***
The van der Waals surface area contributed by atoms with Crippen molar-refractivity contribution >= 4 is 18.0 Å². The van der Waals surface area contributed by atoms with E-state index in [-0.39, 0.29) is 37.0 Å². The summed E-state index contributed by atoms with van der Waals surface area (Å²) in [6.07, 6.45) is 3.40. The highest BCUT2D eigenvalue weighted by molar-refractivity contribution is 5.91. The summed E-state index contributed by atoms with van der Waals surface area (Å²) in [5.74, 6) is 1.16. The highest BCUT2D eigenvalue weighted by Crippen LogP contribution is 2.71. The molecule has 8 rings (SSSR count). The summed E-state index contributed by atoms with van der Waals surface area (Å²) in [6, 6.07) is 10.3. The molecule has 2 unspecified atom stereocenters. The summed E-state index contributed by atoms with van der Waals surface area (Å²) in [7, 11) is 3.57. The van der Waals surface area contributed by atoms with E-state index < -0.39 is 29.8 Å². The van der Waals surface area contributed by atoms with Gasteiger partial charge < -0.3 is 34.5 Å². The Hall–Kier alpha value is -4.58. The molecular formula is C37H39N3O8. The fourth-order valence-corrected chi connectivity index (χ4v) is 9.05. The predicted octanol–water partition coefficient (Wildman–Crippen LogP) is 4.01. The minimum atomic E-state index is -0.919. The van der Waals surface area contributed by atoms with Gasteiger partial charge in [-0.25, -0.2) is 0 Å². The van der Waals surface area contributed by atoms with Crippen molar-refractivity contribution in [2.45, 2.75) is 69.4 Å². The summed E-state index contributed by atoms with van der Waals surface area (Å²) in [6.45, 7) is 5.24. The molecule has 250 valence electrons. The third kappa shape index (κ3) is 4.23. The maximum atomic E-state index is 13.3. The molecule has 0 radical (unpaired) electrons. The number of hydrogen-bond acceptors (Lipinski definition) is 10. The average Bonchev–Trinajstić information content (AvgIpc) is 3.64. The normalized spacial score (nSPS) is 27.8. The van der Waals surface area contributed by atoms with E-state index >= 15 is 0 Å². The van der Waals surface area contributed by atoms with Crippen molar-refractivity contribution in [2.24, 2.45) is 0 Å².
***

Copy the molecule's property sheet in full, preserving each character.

The van der Waals surface area contributed by atoms with Crippen molar-refractivity contribution >= 4 is 18.0 Å². The van der Waals surface area contributed by atoms with E-state index in [-0.39, 0.29) is 37.0 Å². The summed E-state index contributed by atoms with van der Waals surface area (Å²) in [6.07, 6.45) is 3.40. The highest BCUT2D eigenvalue weighted by molar-refractivity contribution is 5.91. The summed E-state index contributed by atoms with van der Waals surface area (Å²) in [5.74, 6) is 1.16. The highest BCUT2D eigenvalue weighted by Crippen LogP contribution is 2.71. The molecule has 8 rings (SSSR count). The summed E-state index contributed by atoms with van der Waals surface area (Å²) in [6, 6.07) is 10.3. The molecule has 2 unspecified atom stereocenters. The summed E-state index contributed by atoms with van der Waals surface area (Å²) in [7, 11) is 3.57. The van der Waals surface area contributed by atoms with E-state index < -0.39 is 29.8 Å². The van der Waals surface area contributed by atoms with Gasteiger partial charge < -0.3 is 34.5 Å². The Hall–Kier alpha value is -4.58. The molecular formula is C37H39N3O8. The fourth-order valence-corrected chi connectivity index (χ4v) is 9.05. The predicted octanol–water partition coefficient (Wildman–Crippen LogP) is 4.01. The minimum atomic E-state index is -0.919. The van der Waals surface area contributed by atoms with Gasteiger partial charge in [-0.25, -0.2) is 0 Å². The van der Waals surface area contributed by atoms with Crippen molar-refractivity contribution in [2.45, 2.75) is 69.4 Å². The summed E-state index contributed by atoms with van der Waals surface area (Å²) in [6.45, 7) is 5.24. The molecule has 250 valence electrons. The third kappa shape index (κ3) is 4.23. The maximum atomic E-state index is 13.3. The molecule has 0 radical (unpaired) electrons. The number of hydrogen-bond acceptors (Lipinski definition) is 10. The average Bonchev–Trinajstić information content (AvgIpc) is 3.64. The normalized spacial score (nSPS) is 27.8. The van der Waals surface area contributed by atoms with E-state index >= 15 is 0 Å². The van der Waals surface area contributed by atoms with Crippen molar-refractivity contribution in [2.24, 2.45) is 0 Å².